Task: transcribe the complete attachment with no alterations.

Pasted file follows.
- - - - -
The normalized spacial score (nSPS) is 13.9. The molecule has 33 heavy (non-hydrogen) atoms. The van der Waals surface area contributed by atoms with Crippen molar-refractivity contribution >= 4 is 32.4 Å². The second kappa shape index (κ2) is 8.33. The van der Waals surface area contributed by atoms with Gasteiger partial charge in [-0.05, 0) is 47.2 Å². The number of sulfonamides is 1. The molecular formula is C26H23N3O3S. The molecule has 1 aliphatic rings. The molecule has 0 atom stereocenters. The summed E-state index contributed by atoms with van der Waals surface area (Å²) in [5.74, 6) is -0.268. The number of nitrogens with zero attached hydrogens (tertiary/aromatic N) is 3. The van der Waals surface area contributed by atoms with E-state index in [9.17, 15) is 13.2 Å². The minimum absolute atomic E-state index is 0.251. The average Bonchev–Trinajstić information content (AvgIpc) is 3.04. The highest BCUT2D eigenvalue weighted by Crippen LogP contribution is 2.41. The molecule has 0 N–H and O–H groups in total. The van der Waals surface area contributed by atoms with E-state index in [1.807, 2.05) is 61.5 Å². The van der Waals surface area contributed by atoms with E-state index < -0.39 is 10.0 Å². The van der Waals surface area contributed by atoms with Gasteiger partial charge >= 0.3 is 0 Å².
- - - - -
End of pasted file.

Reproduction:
The normalized spacial score (nSPS) is 13.9. The molecule has 33 heavy (non-hydrogen) atoms. The van der Waals surface area contributed by atoms with Crippen molar-refractivity contribution >= 4 is 32.4 Å². The second kappa shape index (κ2) is 8.33. The van der Waals surface area contributed by atoms with Gasteiger partial charge in [-0.05, 0) is 47.2 Å². The number of sulfonamides is 1. The molecular formula is C26H23N3O3S. The molecule has 1 aliphatic rings. The molecule has 0 atom stereocenters. The summed E-state index contributed by atoms with van der Waals surface area (Å²) in [5.74, 6) is -0.268. The number of nitrogens with zero attached hydrogens (tertiary/aromatic N) is 3. The van der Waals surface area contributed by atoms with E-state index in [9.17, 15) is 13.2 Å². The minimum absolute atomic E-state index is 0.251. The average Bonchev–Trinajstić information content (AvgIpc) is 3.04. The highest BCUT2D eigenvalue weighted by Crippen LogP contribution is 2.41. The molecule has 0 N–H and O–H groups in total. The van der Waals surface area contributed by atoms with E-state index in [1.807, 2.05) is 61.5 Å². The van der Waals surface area contributed by atoms with E-state index < -0.39 is 10.0 Å². The van der Waals surface area contributed by atoms with Gasteiger partial charge >= 0.3 is 0 Å².